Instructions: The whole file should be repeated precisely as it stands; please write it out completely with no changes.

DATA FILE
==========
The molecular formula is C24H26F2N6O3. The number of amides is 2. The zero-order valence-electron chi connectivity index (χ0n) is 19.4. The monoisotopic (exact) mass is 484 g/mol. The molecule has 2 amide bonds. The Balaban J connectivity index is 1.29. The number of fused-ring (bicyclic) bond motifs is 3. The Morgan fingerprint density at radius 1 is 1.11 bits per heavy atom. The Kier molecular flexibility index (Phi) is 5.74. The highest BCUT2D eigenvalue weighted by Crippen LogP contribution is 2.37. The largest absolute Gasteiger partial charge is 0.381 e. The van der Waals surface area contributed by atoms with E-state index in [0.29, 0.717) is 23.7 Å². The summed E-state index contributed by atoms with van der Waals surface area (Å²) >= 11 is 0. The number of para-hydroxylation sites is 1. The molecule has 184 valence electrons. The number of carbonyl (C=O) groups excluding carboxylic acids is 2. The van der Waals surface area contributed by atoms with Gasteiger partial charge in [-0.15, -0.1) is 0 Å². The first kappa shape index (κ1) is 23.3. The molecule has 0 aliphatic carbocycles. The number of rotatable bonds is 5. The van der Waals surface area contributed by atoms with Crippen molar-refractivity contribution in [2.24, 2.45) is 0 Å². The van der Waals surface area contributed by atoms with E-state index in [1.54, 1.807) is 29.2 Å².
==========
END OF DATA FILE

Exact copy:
The molecular formula is C24H26F2N6O3. The number of amides is 2. The zero-order valence-electron chi connectivity index (χ0n) is 19.4. The monoisotopic (exact) mass is 484 g/mol. The molecule has 2 amide bonds. The Balaban J connectivity index is 1.29. The number of fused-ring (bicyclic) bond motifs is 3. The Morgan fingerprint density at radius 1 is 1.11 bits per heavy atom. The Kier molecular flexibility index (Phi) is 5.74. The highest BCUT2D eigenvalue weighted by Crippen LogP contribution is 2.37. The largest absolute Gasteiger partial charge is 0.381 e. The van der Waals surface area contributed by atoms with E-state index in [0.29, 0.717) is 23.7 Å². The summed E-state index contributed by atoms with van der Waals surface area (Å²) >= 11 is 0. The number of para-hydroxylation sites is 1. The molecule has 184 valence electrons. The number of carbonyl (C=O) groups excluding carboxylic acids is 2. The van der Waals surface area contributed by atoms with Gasteiger partial charge in [-0.15, -0.1) is 0 Å². The first kappa shape index (κ1) is 23.3. The molecule has 0 aliphatic carbocycles. The number of rotatable bonds is 5. The van der Waals surface area contributed by atoms with Crippen molar-refractivity contribution in [2.24, 2.45) is 0 Å². The van der Waals surface area contributed by atoms with E-state index in [1.54, 1.807) is 29.2 Å².